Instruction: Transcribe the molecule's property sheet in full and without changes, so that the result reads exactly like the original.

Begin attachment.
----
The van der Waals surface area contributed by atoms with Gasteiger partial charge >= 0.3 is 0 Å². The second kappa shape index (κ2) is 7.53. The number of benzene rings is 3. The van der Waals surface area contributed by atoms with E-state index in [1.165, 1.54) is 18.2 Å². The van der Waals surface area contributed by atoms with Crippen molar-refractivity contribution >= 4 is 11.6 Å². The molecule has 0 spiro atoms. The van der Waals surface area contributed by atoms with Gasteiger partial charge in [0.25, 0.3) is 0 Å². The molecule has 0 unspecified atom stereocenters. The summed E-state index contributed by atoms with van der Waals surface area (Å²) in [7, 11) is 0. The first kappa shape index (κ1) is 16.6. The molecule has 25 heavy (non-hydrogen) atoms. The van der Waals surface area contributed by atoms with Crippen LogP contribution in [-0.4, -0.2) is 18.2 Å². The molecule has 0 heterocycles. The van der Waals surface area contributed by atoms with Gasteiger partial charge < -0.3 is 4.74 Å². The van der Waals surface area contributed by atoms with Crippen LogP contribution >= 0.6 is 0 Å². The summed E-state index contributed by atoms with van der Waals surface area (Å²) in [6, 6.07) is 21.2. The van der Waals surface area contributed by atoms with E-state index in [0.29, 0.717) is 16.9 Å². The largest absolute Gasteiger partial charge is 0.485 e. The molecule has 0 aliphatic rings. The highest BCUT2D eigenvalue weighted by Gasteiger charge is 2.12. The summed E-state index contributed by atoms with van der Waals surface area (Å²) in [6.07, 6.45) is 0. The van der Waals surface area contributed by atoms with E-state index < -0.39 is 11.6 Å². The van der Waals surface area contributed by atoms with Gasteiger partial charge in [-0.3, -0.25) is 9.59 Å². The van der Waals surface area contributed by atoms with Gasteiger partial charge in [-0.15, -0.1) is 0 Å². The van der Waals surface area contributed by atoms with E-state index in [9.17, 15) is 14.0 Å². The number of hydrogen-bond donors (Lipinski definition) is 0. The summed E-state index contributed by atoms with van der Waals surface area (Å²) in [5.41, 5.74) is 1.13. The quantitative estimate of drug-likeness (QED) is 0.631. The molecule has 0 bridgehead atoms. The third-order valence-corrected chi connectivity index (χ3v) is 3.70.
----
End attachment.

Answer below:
The van der Waals surface area contributed by atoms with Gasteiger partial charge >= 0.3 is 0 Å². The second kappa shape index (κ2) is 7.53. The number of benzene rings is 3. The van der Waals surface area contributed by atoms with E-state index in [1.165, 1.54) is 18.2 Å². The van der Waals surface area contributed by atoms with Crippen molar-refractivity contribution >= 4 is 11.6 Å². The molecule has 0 spiro atoms. The van der Waals surface area contributed by atoms with Gasteiger partial charge in [0.25, 0.3) is 0 Å². The molecule has 0 unspecified atom stereocenters. The summed E-state index contributed by atoms with van der Waals surface area (Å²) in [7, 11) is 0. The first kappa shape index (κ1) is 16.6. The molecule has 25 heavy (non-hydrogen) atoms. The van der Waals surface area contributed by atoms with Crippen LogP contribution in [-0.4, -0.2) is 18.2 Å². The molecule has 0 heterocycles. The van der Waals surface area contributed by atoms with Gasteiger partial charge < -0.3 is 4.74 Å². The van der Waals surface area contributed by atoms with Crippen LogP contribution >= 0.6 is 0 Å². The summed E-state index contributed by atoms with van der Waals surface area (Å²) in [6, 6.07) is 21.2. The van der Waals surface area contributed by atoms with E-state index in [0.29, 0.717) is 16.9 Å². The largest absolute Gasteiger partial charge is 0.485 e. The molecule has 0 aliphatic rings. The highest BCUT2D eigenvalue weighted by Gasteiger charge is 2.12. The summed E-state index contributed by atoms with van der Waals surface area (Å²) in [6.07, 6.45) is 0. The van der Waals surface area contributed by atoms with E-state index < -0.39 is 11.6 Å². The van der Waals surface area contributed by atoms with Gasteiger partial charge in [-0.3, -0.25) is 9.59 Å². The van der Waals surface area contributed by atoms with Gasteiger partial charge in [-0.15, -0.1) is 0 Å². The van der Waals surface area contributed by atoms with E-state index in [9.17, 15) is 14.0 Å². The number of hydrogen-bond donors (Lipinski definition) is 0. The summed E-state index contributed by atoms with van der Waals surface area (Å²) in [5.41, 5.74) is 1.13. The quantitative estimate of drug-likeness (QED) is 0.631. The molecule has 0 bridgehead atoms. The third-order valence-corrected chi connectivity index (χ3v) is 3.70.